Contemporary outcomes after surgical aortic valve replacement with bioprostheses and allografts: a systematic review and meta-analysis†

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Abstract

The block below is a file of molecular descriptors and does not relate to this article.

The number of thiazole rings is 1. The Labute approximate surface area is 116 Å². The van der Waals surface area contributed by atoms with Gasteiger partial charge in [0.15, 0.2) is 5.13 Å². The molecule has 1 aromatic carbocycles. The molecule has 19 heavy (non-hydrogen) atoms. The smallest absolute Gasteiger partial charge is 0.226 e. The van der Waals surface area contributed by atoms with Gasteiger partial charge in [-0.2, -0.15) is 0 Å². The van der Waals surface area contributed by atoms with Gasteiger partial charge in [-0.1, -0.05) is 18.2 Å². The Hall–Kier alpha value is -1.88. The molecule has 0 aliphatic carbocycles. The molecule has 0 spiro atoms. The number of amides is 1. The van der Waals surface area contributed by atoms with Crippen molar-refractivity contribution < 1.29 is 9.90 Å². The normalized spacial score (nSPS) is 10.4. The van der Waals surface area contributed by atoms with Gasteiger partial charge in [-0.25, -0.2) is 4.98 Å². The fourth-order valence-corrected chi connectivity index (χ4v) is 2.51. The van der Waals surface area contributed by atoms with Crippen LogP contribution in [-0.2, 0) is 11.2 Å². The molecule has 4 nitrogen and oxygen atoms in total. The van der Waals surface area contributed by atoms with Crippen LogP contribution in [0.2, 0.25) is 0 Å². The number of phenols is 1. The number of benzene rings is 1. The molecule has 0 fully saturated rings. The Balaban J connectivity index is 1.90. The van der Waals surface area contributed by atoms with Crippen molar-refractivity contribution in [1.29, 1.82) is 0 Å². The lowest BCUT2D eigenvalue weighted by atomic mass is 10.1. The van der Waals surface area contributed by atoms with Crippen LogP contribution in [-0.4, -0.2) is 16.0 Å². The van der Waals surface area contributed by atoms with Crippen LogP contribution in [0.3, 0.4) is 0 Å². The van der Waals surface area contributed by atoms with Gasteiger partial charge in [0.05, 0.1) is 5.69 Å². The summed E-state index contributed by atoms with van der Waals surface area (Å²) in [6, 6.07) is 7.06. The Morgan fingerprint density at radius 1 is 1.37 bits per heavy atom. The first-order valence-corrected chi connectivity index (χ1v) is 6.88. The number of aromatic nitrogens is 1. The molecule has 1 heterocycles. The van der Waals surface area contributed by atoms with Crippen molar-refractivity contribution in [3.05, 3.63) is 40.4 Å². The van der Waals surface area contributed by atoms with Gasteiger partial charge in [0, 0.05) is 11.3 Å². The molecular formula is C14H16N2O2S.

Many observational studies have reported outcomes after surgical aortic valve replacement (AVR), but there are no recent systematic reviews and meta-analyses including all available bioprostheses and allografts. The objective of this study is to provide a comprehensive and up-to-date overview of the outcomes after AVR with bioprostheses and allografts reported in the last 15 years. We conducted a systematic literature review (PROSPERO register: CRD42015017041) of studies published between 2000–15. Inclusion criteria were observational studies or randomized controlled trials reporting on outcomes of AVR with bioprostheses (stented or stentless) or allografts, with or without coronary artery bypass grafting (CABG) or valve repair procedure, with study population size n ≥ 30 and mean follow-up length ≥5 years. Fifty-four bioprosthesis studies and 14 allograft studies were included, encompassing 55 712 and 3872 patients and 349 840 and 32 419 patient-years, respectively. We pooled early mortality risk and linearized occurrence rates of valve-related events, reintervention and late mortality in a random-effects model. Sensitivity, meta-regression and subgroup analyses were performed to investigate the influence of outliers on the pooled estimates and to explore sources of heterogeneity. Funnel plots were used to investigate publication bias. Pooled early mortality risks for bioprostheses and allografts were 4.99% (95% confidence interval [CI], 4.44–5.62) and 5.03% (95% CI, 3.61–7.01), respectively. The late mortality rate was 5.70%/patient-year (95% CI, 4.99–5.62) for bioprostheses and 1.68%/patient-year (95% CI, 1.23–2.28) for allografts. Pooled reintervention rates for bioprostheses and allografts were 0.75%/patient-year (95% CI, 0.61–0.91) and 1.87%/patient-year (95% CI, 1.52–2.31), respectively. There was substantial heterogeneity in most outcomes. Meta-regression analyses identified covariates that could explain the heterogeneity: implantation period, valve type, patient age, gender, pre-intervention New York Heart Association class III/IV, concomitant CABG, study design and follow-up length. There is possible publication bias in all outcomes. This comprehensive systematic review and meta-analysis provides an overview of the outcomes after AVR with bioprostheses and allografts reported during the last 15 years. The results of this study can support patients and doctors in the prosthetic valve choice and can be used in microsimulation models to predict patient outcomes and estimate the cost-effectiveness of AVR with bioprostheses or allografts compared with current and future heart valve prostheses.

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